5 Steps to Improve your Startup’s Marketing Strategy

5 Steps to Improve your Startup’s Marketing Strategy

An integrated marketing plan targets the right audience, increases traffic, qualifies leads, boosts sales, and ultimately grows your business.

Elspeth Malcolm
Written by
Elspeth Malcolm

Startup marketing is a unique challenge, not only due to competing priorities and limited resources but also the need to stay on top of new technologies, trends, and policies. Apple’s recently-launched ‘App Tracking Transparency’ feature is an example of how quickly the landscape can shift, demonstrating the need for companies to be attentive and agile in their digital marketing efforts. Despite this, nearly 50% of SMBs spend under two hours on their marketing efforts per week.

smb marketing

However, developing a thoughtful and well-positioned strategy can pay dividends for your business. Whether you’re looking to create a marketing blueprint from scratch or are revisiting your approach in light of shifting policies, taking the time to understand your audience, plan your content, and measure outputs is crucial. An integrated marketing plan targets the right audience, increases traffic, qualifies leads, boosts sales, and ultimately grows your company.

1. Create Audience Profiles

First, you need to clearly define your target audience. Understanding who you’re trying to reach is vital to ensuring your marketing efforts drive traffic and sales.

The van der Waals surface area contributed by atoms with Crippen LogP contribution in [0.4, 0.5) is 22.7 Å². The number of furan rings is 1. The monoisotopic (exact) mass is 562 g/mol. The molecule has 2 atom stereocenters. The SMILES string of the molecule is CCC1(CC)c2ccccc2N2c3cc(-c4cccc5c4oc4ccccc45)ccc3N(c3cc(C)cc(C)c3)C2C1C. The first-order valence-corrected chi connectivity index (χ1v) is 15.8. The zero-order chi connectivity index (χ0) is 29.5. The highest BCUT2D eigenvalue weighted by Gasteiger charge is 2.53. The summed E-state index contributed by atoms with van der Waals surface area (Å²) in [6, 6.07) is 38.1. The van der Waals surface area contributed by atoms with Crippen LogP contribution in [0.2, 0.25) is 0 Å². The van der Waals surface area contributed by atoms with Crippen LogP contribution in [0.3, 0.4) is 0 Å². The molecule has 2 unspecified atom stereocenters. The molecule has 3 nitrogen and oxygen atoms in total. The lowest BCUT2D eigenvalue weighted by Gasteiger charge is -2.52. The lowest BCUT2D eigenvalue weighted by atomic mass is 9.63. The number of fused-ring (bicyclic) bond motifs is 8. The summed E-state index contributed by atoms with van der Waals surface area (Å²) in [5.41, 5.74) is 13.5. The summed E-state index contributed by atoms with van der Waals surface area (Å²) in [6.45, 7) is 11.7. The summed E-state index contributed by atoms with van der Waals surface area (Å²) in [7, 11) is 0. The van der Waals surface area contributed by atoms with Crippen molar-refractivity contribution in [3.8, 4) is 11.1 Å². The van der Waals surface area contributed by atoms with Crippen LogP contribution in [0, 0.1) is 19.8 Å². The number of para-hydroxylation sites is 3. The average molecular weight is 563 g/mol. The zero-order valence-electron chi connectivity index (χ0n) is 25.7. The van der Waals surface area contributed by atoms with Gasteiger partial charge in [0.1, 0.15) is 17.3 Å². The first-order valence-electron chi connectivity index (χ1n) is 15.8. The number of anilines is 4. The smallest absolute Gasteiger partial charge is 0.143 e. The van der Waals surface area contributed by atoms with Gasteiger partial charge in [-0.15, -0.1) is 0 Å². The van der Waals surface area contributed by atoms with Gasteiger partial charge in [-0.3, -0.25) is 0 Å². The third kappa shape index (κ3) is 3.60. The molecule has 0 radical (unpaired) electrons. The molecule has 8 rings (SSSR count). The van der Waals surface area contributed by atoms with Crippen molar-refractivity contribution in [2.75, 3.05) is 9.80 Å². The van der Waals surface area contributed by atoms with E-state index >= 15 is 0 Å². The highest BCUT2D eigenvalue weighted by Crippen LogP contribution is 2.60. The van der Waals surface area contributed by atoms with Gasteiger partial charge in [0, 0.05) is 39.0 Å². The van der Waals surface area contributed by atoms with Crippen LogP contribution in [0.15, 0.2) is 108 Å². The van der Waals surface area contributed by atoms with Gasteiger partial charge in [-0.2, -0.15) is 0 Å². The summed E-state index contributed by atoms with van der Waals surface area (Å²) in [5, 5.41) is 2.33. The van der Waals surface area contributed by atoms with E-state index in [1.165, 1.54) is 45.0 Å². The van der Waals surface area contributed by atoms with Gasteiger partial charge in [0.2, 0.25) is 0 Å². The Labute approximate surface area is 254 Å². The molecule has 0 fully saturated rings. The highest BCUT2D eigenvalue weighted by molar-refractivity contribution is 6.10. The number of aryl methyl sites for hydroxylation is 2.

You can start by looking at your current and prospective customers and identify any patterns or similarities in their profiles. The goal here is to look for broad similarities and distil them down into a handful of unique profiles that will drive your messaging, tone, and channels. From here, you can look at how to reach these audiences and what types of messaging will resonate most. Some key questions to answer in this step are:

  • What similarities exist among your customers?
    Do you see any obvious connections among your current or prospective buyers that allow you to group them into profiles? Identifiers may be obvious, such as geography or age – or could be more hidden, such as behaviours or values.
  • Where are they?
    Which online channels do your audiences use? Do they rely on social media (and if so, which platforms?) or do they get most of their information from blogs and forums?
  • What do they care about?
    Understanding what drives your target audience generates your messaging. If you’re building an EdTech solution where your two target audiences are teachers and parents, it’s beneficial to recognise that they will likely have unique motivators. Identifying these drivers will allow you to craft more effective messages that speak to each of their underlying beliefs.

Once you’ve captured some unique audience characteristics you can create ‘personas’, which you should constantly revisit to ensure your strategy and messaging are always framed with the target audience in mind. One important note here is that if your product is geared towards children or families, ensure you review and adhere to child-marketing guidelines. ICPEN has developed helpful Child Marketing Guidelines, or SuperAwesome has compiled a great library of resources on compliance.

2. Investigate the Competition

Take a look at what your competitors are doing. What channels are they on? Which messages perform best? Analysing your competition can help you better understand what’s working and what’s not when appealing to your target audience. But it can also do something else just as important – it can inform whether there’s a gap in appealing to certain market segments. For example, can your brand’s tone be more youthful, when the rest of your competitors have a more conservative tone? Understanding this could help you appeal to an untapped segment of the market and establish a distinct space for your brand.